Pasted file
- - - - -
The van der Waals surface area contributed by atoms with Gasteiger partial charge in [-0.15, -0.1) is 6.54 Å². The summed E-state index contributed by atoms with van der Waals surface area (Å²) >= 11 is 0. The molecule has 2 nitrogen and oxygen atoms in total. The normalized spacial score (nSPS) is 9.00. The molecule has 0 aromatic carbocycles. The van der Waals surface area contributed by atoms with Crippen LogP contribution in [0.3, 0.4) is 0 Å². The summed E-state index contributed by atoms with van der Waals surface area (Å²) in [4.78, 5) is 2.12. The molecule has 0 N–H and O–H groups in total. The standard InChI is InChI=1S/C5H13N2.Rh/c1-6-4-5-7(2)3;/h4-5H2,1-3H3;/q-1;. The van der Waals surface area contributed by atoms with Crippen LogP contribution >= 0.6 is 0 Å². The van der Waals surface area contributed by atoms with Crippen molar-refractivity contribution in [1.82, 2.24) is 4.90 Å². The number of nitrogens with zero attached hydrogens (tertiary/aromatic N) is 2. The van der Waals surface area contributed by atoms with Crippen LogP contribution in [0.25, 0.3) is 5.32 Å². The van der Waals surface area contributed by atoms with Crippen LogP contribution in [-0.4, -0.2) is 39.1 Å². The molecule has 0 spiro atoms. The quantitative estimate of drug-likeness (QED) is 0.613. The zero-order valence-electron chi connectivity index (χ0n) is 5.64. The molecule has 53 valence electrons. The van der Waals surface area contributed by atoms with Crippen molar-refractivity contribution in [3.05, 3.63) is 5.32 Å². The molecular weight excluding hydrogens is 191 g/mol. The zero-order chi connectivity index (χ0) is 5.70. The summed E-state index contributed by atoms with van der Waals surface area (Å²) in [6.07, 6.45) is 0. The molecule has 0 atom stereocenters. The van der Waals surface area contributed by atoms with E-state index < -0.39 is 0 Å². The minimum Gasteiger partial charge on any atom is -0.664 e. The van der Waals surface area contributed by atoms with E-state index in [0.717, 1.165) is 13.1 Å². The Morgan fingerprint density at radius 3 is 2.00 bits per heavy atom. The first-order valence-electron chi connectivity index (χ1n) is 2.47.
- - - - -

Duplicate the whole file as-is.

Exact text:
The van der Waals surface area contributed by atoms with Gasteiger partial charge in [-0.15, -0.1) is 6.54 Å². The summed E-state index contributed by atoms with van der Waals surface area (Å²) >= 11 is 0. The molecule has 2 nitrogen and oxygen atoms in total. The normalized spacial score (nSPS) is 9.00. The molecule has 0 aromatic carbocycles. The van der Waals surface area contributed by atoms with Crippen LogP contribution in [0.3, 0.4) is 0 Å². The summed E-state index contributed by atoms with van der Waals surface area (Å²) in [4.78, 5) is 2.12. The molecule has 0 N–H and O–H groups in total. The standard InChI is InChI=1S/C5H13N2.Rh/c1-6-4-5-7(2)3;/h4-5H2,1-3H3;/q-1;. The van der Waals surface area contributed by atoms with Crippen LogP contribution >= 0.6 is 0 Å². The van der Waals surface area contributed by atoms with Crippen molar-refractivity contribution in [1.82, 2.24) is 4.90 Å². The number of nitrogens with zero attached hydrogens (tertiary/aromatic N) is 2. The van der Waals surface area contributed by atoms with Crippen LogP contribution in [0.25, 0.3) is 5.32 Å². The van der Waals surface area contributed by atoms with Crippen LogP contribution in [-0.4, -0.2) is 39.1 Å². The molecule has 0 spiro atoms. The quantitative estimate of drug-likeness (QED) is 0.613. The zero-order valence-electron chi connectivity index (χ0n) is 5.64. The molecule has 53 valence electrons. The van der Waals surface area contributed by atoms with Crippen molar-refractivity contribution in [3.05, 3.63) is 5.32 Å². The molecular weight excluding hydrogens is 191 g/mol. The zero-order chi connectivity index (χ0) is 5.70. The summed E-state index contributed by atoms with van der Waals surface area (Å²) in [6.07, 6.45) is 0. The molecule has 0 atom stereocenters. The van der Waals surface area contributed by atoms with E-state index < -0.39 is 0 Å². The minimum Gasteiger partial charge on any atom is -0.664 e. The van der Waals surface area contributed by atoms with E-state index in [0.717, 1.165) is 13.1 Å². The Morgan fingerprint density at radius 3 is 2.00 bits per heavy atom. The first-order valence-electron chi connectivity index (χ1n) is 2.47.